The resumption of consumption — a review on tuberculosis

Rodrigo Gay Ducati, Antonio Ruffino-Netto, Luiz Augusto Basso, Diógenes Santiago Santos
Memórias do Instituto Oswaldo Cruz 2006, 101 (7): 697-714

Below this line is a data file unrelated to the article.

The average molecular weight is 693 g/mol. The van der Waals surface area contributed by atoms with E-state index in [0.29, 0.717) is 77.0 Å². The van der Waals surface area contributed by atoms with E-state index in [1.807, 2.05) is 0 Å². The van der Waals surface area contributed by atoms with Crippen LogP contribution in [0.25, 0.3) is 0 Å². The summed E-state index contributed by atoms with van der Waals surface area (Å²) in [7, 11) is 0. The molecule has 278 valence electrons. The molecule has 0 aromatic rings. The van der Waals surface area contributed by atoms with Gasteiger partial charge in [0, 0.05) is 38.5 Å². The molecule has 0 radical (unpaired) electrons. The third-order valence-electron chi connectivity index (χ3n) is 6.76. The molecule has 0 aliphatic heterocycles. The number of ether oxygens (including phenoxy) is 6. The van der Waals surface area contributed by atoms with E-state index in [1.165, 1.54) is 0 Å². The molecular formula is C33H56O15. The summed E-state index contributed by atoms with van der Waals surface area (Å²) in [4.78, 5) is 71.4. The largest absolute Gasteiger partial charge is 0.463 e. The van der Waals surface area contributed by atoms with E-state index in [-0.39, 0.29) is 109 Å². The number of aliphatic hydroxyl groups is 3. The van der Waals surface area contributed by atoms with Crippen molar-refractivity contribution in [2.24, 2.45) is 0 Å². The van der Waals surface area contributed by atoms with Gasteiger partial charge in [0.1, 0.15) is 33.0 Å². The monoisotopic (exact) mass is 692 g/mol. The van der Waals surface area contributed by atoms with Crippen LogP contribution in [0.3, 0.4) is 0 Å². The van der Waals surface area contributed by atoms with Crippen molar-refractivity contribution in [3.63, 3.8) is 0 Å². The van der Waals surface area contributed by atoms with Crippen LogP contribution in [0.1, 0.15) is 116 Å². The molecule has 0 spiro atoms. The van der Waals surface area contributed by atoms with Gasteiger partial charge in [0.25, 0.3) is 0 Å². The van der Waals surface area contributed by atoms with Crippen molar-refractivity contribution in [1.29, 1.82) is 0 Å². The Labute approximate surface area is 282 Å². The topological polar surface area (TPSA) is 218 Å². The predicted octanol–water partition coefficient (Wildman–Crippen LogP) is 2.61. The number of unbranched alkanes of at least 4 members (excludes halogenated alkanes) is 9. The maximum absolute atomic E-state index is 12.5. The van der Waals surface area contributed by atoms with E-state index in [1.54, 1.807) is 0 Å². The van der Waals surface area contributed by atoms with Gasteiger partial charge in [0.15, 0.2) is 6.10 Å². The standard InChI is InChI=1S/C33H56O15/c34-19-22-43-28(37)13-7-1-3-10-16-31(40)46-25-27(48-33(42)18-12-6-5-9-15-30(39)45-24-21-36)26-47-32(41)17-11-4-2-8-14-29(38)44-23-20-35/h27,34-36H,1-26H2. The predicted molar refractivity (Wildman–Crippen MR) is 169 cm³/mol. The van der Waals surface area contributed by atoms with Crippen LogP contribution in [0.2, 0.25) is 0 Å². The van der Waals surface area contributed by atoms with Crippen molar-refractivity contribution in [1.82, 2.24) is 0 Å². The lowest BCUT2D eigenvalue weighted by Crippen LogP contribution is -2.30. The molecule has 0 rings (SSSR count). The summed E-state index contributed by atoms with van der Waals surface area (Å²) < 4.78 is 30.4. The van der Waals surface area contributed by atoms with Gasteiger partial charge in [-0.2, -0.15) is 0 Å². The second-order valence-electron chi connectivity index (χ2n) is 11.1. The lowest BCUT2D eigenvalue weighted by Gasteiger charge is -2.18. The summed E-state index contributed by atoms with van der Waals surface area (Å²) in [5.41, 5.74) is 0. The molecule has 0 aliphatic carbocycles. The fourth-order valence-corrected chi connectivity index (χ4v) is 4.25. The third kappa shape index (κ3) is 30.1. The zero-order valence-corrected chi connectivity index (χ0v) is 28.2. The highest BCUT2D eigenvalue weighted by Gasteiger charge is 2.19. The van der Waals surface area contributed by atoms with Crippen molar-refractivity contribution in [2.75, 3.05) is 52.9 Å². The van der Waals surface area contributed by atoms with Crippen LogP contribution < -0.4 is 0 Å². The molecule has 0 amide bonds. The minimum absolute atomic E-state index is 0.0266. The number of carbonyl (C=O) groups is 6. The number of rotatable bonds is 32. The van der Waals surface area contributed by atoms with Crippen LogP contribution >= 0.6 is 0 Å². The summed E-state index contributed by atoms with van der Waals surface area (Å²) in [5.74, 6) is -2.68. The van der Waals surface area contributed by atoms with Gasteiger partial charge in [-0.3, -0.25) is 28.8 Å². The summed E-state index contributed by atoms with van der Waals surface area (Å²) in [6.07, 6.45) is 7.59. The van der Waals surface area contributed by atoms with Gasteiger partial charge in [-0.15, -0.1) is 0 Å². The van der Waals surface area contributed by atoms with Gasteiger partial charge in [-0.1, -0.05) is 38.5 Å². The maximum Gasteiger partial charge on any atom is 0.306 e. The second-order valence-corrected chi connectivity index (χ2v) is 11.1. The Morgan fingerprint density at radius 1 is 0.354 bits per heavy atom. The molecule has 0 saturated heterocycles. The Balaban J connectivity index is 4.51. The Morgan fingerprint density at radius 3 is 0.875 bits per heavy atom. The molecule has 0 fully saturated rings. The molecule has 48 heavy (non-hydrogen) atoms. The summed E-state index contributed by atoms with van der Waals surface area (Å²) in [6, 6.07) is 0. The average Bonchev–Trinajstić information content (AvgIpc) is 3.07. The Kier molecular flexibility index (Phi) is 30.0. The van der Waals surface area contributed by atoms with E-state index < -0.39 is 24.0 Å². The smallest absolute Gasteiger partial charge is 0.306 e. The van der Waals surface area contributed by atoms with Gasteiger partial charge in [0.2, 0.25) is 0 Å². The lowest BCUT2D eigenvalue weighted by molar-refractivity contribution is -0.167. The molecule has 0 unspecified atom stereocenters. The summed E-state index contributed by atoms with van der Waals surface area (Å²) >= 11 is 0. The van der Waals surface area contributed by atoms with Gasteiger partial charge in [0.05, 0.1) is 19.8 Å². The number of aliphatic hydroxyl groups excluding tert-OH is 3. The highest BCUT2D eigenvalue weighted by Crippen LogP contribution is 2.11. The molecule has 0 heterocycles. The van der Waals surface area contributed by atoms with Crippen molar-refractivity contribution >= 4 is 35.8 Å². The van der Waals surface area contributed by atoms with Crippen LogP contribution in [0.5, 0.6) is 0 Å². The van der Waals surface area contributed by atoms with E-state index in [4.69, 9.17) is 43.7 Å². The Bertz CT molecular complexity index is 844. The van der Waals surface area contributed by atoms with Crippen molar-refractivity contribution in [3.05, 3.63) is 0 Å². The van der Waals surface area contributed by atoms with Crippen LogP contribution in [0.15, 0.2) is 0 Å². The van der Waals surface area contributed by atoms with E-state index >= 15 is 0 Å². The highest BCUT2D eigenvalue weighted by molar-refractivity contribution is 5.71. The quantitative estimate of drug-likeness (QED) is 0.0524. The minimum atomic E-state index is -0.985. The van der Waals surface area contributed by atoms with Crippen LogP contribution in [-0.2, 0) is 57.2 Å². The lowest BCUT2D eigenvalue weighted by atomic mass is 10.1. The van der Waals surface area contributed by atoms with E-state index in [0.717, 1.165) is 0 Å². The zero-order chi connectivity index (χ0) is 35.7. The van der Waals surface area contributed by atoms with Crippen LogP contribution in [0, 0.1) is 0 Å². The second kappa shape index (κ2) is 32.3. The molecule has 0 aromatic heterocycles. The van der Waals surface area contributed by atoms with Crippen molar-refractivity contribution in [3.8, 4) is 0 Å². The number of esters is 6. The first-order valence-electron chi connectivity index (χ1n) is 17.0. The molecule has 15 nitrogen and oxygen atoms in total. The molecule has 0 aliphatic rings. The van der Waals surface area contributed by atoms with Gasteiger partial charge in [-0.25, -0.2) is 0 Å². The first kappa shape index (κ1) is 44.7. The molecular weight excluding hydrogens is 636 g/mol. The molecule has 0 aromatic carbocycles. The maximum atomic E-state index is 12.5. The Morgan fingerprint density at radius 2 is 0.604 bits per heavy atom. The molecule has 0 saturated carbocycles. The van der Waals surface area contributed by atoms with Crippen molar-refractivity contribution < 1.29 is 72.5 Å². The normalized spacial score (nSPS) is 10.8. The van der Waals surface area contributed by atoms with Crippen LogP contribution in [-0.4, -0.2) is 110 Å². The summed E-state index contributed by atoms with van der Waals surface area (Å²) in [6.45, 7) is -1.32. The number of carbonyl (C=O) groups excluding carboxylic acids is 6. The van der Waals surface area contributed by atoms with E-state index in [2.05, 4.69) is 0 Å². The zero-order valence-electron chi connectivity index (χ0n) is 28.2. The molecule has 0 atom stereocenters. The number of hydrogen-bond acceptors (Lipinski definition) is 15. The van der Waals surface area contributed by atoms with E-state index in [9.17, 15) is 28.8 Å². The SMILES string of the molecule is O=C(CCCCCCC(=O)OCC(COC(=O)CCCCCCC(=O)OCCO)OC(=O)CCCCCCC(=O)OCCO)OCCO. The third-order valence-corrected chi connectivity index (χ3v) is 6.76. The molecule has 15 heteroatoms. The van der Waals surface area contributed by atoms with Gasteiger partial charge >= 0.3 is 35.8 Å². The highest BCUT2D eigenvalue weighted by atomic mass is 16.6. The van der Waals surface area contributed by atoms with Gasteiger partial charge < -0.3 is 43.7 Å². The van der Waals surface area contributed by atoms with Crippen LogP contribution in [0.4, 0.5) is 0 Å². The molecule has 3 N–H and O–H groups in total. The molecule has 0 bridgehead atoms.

Among all infectious diseases that afflict humans, tuberculosis (TB) remains the deadliest. At present, epidemiologists estimate that one-third of the world population is infected with tubercle bacilli, which is responsible for 8 to 10 million new cases of TB and 3 million deaths annually throughout the world. Approximately 95% of new cases and 98% of deaths occur in developing nations, generally due to the few resources available to ensure proper treatment and where human immunodeficiency virus (HIV) infections are common. In 1882, Dr Robert Koch identified an acid-fast bacterium, Mycobacterium tuberculosis, as the causative agent of TB. Thirty-nine years later, BCG vaccine was introduced for human use, and became the most widely used prophylactic strategy to fight TB in the world. The discovery of the properties of first-line antimycobacterial drugs in the past century yielded effective chemotherapies, which considerably decreased TB mortality rates worldwide. The later introduction of some additional drugs to the arsenal used to treat TB seemed to provide an adequate number of effective antimicrobial agents. The modern, standard short-course therapy for TB recommended by the World Health Organization is based on a four-drug regimen that must be strictly followed to prevent drug resistance acquisition, and relies on direct observation of patient compliance to ensure effective treatment. Mycobacteria show a high degree of intrinsic resistance to most antibiotics and chemotherapeutic agents due to the low permeability of its cell wall. Nevertheless, the cell wall barrier alone cannot produce significant levels of drug resistance. M. tuberculosis mutants resistant to any single drug are naturally present in any large bacterial population, irrespective of exposure to drugs. The frequency of mutants resistant to rifampicin and isoniazid, the two principal antimycobacterial drugs currently in use, is relatively high and, therefore, the large extra-cellular population of actively metabolizing and rapidly growing tubercle bacilli in cavitary lesions will contain organisms which are resistant to a single drug. Consequently, monotherapy or improperly administered two-drug therapies will select for drug-resistant mutants that may lead to drug resistance in the entire bacterial population. Thereby, despite the availability of effective chemotherapy and the moderately protective vaccine, new anti-TB agents are urgently needed to decrease the global incidence of TB. The resumption of TB, mainly caused by the emergence of multidrug-resistant (MDR) and extensively drug-resistant (XDR) strains and HIV epidemics, led to an increased need to understand the molecular mechanisms of drug action and drug resistance, which should provide significant insight into the development of newer compounds. The latter should be effective to combat both drug-susceptible and MDR/XDR-TB.

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